Understandably, the freak accident that stemmed from the Norfolk Southern train derailment near the Ohio-Pennsylvania border and the subsequent “controlled release” of the chemicals it was carrying has come as a shock to everyone.
However, it would be a stretch to characterize the incident as a sudden and unique occurrence. In fact, train accidents are as often as they come–most probably why Norfolk Southern Corporation itself has been ironically a strong lobbying force in Congress for railway transportation safety.
For starters, the train derailment last week that affected the residents of East Palestine, Ohio is just one of the thousand railway-related accidents that happen annually in the United States. According to data from the Transport Department’s Federal Railroad Administration (FRA), there had been 1,573 train accidents in the country as of November 2022.
On average, around 66% of these train accidents are derailments.
The frequency of train accidents by state, understandably, is a function of the length of railway mileage covered by the territory. In the past four years, Texas recorded the most number of accidents (excluding highway-rail crossing) at any given year–as expected since the southern state has the largest railroad mileage in the country, reaching over 10,400 miles.
Totaling the number of train accidents per state in the last four years, Ohio comes in at fourth while Pennsylvania ties at sixth with Nebraska.
When the numbers are broken down by railway company, Norfolk Southern ranks third in total train accidents (excluding highway-rail crossing) for the last four years.
According to the FRA, the top three causes of train accidents in the United States are:
- Human causes, accounting for 45% of train accidents in the United States from January to July 2021. Any behavior by a person that contributed to the incident, such as negligence, distraction, speeding, or carelessness, may be included.
- Track causes, responsible for 22% of railway accidents. This could involve problems with the track and its components, such as faulty crossties, broken switches, or damaged switch points.
- Equipment failures, accounting for 13% of all train accidents. Trains are massive, sophisticated machines with a plethora of moving parts. A serious accident can be readily caused by faulty or substandard equipment.
Just last year, the Southwest Chief, an Amtrak passenger train, derailed outside the small town of Mendon, Missouri, in June 2022. The railway collided with a dump truck that was blocking the crossing of County Road 113, some 4.8 kilometers southwest of Mendon. The crash killed four people: three train passengers and the truck driver, with up to 150 people injured.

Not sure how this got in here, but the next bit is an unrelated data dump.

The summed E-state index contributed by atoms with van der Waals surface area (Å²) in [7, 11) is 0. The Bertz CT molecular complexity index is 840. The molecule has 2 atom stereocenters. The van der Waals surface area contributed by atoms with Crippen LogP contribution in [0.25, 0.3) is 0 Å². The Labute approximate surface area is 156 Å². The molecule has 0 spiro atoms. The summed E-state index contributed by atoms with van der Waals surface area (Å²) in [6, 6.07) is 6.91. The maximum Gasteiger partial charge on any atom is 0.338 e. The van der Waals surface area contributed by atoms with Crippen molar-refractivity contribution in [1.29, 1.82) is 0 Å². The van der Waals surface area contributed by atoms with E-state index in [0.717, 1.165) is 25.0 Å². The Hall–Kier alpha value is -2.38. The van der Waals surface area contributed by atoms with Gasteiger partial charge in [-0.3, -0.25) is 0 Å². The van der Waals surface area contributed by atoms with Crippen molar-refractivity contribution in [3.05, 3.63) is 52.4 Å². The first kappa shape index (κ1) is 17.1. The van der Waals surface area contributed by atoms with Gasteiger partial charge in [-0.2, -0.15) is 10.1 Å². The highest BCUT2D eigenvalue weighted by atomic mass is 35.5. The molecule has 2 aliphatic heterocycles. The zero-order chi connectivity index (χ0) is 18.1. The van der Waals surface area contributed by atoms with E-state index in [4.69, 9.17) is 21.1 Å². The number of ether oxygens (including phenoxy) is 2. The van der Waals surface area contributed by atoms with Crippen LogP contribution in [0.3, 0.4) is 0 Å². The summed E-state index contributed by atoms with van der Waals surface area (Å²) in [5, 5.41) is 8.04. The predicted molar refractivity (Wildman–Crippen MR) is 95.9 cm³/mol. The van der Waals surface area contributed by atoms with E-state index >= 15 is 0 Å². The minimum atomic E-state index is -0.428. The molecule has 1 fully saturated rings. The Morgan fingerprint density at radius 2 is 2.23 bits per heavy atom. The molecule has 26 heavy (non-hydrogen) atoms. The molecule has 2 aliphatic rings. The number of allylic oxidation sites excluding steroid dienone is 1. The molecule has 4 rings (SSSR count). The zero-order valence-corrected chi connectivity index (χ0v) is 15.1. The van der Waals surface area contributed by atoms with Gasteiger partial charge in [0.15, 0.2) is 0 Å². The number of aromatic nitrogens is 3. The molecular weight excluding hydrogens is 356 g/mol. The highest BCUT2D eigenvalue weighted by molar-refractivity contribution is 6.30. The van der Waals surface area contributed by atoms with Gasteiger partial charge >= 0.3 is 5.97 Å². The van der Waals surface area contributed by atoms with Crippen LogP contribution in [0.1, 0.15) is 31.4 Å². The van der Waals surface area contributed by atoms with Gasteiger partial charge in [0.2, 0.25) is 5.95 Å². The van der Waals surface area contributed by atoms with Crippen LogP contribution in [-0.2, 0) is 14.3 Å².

In Pennsylvania, two train derailments made the news in 2015 and 2016. In May 2015, an Amtrak Northeast Regional train from Washington, DC destined for New York City derailed and crashed on the Northeast Corridor near Philadelphia’s Kensington district. Eight passengers and five crew members were killed, and nearly 200 were injured, 11 critically. The derailment was caused by the train’s engineer becoming distracted by other radio broadcasts and losing situational awareness, according to the National Transportation Safety Board.
The southbound Palmetto Amtrak train derailed in April 2016 after colliding with a backhoe while heading through Chester, Pennsylvania, killing two track workers and derailing the locomotive, as well as injuring the first two cars.
Prevalence of train accidents and derailments also occur in Canada, albeit on a relatively smaller frequency. Transportation Safety Board of Canada data shows that there were 205 main-track accidents reported in 2020, 34% of which are train derailments.
Expectedly, the province of British Columbia recorded the most accidents in the country, accounting for 30% of the figure.
The recent Ohio train accident, however, is more attention-grabbing given that the incident itself entailed a massive 50-car derailment. The visuals of the disaster, the chemicals it was bringing that’s supposed to be linked to cancer, and the subsequent decision to burn the train to clear the railway, have all contributed in bringing a wider attention to the incident.
In fact, the uncomfortable truth is that derailments, even with hazardous contents, occur more frequently than you most likely want to know. The National Transportation Statistics report for 2021 outlined that over the preceding 20 years, hazardous materials related incidents that occurred on the rail network ranged from 18 to 134 incidents per year.
While these numbers shouldn’t relegate the Ohio incident as another common accident, occurrences of train derailments are not uncommon nor sudden. Understanding the statistics on these incidents might shed some light on the main issue around this debacle: the overall safety of the country’s railway network.
Information for this briefing was found via the sources within the article. The author has no securities or affiliations related to this organization. Not a recommendation to buy or sell. Always do additional research and consult a professional before purchasing a security. The author holds no licenses.